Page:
As the use of the virtual reality has come to be an everyday activity, the boundary between physical and virtual space increasingly fades. In the long run virtual reality will become ‘a low resolution version of reality’ [Mitchell Kapor]. The virtual world becomes a normal condition of our daily existence. Now already many participants of Second Live experience that the boundary between their digitally construed identity/identities and their appearance in local reality fades. Yet, they do not experience this as a problem, but rather as a challenge. They do not really care if the interactions that influence them come from the local or virtual world. Usually they are most aware of the fact that they do not only cultivate their online personality in SL but also transform themselves — and perhaps even their complete personality.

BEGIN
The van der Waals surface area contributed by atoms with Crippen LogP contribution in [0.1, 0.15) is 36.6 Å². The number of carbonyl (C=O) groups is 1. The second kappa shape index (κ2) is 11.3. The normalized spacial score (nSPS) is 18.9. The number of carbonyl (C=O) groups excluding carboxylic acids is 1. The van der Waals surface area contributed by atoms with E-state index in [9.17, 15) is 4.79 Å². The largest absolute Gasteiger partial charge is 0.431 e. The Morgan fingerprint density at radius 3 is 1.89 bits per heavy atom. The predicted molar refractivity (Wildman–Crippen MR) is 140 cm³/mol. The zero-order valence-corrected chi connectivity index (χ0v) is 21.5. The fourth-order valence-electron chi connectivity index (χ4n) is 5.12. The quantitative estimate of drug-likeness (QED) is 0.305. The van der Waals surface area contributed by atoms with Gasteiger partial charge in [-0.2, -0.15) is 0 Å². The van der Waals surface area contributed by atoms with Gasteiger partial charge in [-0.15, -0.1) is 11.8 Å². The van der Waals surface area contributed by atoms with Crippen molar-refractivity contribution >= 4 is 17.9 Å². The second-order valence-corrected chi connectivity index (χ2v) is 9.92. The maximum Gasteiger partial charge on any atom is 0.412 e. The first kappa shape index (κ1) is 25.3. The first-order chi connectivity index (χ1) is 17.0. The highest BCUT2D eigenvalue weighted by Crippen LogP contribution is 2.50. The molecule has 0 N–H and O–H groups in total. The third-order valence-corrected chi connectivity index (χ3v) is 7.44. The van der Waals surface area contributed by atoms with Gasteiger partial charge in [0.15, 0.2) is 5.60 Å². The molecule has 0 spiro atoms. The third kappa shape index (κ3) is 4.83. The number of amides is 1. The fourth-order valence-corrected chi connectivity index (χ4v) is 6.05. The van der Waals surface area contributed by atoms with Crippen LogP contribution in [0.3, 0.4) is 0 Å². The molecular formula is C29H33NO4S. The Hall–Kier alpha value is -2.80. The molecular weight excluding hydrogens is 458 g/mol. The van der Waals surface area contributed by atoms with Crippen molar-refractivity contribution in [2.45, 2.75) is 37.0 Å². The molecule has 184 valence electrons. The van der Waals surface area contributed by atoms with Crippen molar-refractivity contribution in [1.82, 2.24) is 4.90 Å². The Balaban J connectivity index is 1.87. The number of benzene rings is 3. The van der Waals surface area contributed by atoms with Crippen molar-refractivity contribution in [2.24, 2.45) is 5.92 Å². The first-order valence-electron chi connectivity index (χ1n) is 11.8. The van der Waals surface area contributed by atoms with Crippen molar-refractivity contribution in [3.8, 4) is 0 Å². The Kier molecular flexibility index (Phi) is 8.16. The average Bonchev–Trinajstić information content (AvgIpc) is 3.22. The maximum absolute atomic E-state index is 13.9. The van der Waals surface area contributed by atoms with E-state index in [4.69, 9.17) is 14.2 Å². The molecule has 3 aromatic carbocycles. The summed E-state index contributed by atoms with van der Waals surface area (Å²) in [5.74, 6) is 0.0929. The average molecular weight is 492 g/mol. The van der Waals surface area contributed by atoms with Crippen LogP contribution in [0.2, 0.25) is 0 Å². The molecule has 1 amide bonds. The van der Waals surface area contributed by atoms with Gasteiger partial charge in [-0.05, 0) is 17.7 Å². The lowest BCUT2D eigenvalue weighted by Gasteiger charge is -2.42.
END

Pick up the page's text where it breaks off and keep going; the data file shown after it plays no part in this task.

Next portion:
The possibilities of expansion of the 2D-web are in principle unlimited. The number of sites is only practically restricted by the number of local servers that we can dispose of. This was and is the consequence of the decentralised character of the network of networks forming the internet. For 3D environments such as SL it has been a different matter so far. At this moment organising a private SL-server and modelling the system to personal goals is still not possible. Therefore the expansion of SL remains dependent on the number of central servers that make this internet environment run.
SL is a centralised network. In such a network a central server (‘broker’) regulates the traffic between individually registered users (à la Napster). Such a centralised architecture indeed facilitates efficient and extensive searching, but the system only has one entrance point. The consequence is that the network may collapse completely when one or more servers are put out of action.